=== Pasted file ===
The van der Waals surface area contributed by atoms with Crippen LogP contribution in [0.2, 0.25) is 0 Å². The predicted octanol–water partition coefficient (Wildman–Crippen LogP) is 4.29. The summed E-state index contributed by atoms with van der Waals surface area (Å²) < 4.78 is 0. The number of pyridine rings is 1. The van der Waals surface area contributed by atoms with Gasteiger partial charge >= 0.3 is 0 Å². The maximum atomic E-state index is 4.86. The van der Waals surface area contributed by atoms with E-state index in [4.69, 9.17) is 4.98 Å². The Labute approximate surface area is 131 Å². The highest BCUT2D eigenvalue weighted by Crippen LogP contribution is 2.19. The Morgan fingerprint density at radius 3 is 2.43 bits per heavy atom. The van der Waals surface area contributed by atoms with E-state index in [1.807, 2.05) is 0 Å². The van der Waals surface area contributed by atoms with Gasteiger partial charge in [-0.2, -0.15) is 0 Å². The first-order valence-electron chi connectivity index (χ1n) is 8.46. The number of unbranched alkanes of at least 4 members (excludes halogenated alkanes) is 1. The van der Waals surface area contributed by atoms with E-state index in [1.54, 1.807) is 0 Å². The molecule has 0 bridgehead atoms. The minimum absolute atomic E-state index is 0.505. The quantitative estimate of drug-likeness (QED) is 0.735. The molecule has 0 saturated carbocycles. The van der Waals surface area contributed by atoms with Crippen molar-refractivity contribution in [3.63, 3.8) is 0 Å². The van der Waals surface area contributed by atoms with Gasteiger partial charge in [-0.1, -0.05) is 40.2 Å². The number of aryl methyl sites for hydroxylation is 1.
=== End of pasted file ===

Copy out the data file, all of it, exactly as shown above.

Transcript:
The van der Waals surface area contributed by atoms with Crippen LogP contribution in [0.2, 0.25) is 0 Å². The predicted octanol–water partition coefficient (Wildman–Crippen LogP) is 4.29. The summed E-state index contributed by atoms with van der Waals surface area (Å²) < 4.78 is 0. The number of pyridine rings is 1. The van der Waals surface area contributed by atoms with Gasteiger partial charge >= 0.3 is 0 Å². The maximum atomic E-state index is 4.86. The van der Waals surface area contributed by atoms with E-state index in [4.69, 9.17) is 4.98 Å². The Labute approximate surface area is 131 Å². The highest BCUT2D eigenvalue weighted by Crippen LogP contribution is 2.19. The Morgan fingerprint density at radius 3 is 2.43 bits per heavy atom. The van der Waals surface area contributed by atoms with E-state index in [1.807, 2.05) is 0 Å². The van der Waals surface area contributed by atoms with Gasteiger partial charge in [-0.2, -0.15) is 0 Å². The first-order valence-electron chi connectivity index (χ1n) is 8.46. The number of unbranched alkanes of at least 4 members (excludes halogenated alkanes) is 1. The van der Waals surface area contributed by atoms with E-state index in [1.54, 1.807) is 0 Å². The molecule has 0 bridgehead atoms. The minimum absolute atomic E-state index is 0.505. The quantitative estimate of drug-likeness (QED) is 0.735. The molecule has 0 saturated carbocycles. The van der Waals surface area contributed by atoms with Crippen molar-refractivity contribution in [3.63, 3.8) is 0 Å². The van der Waals surface area contributed by atoms with Gasteiger partial charge in [-0.1, -0.05) is 40.2 Å². The number of aryl methyl sites for hydroxylation is 1.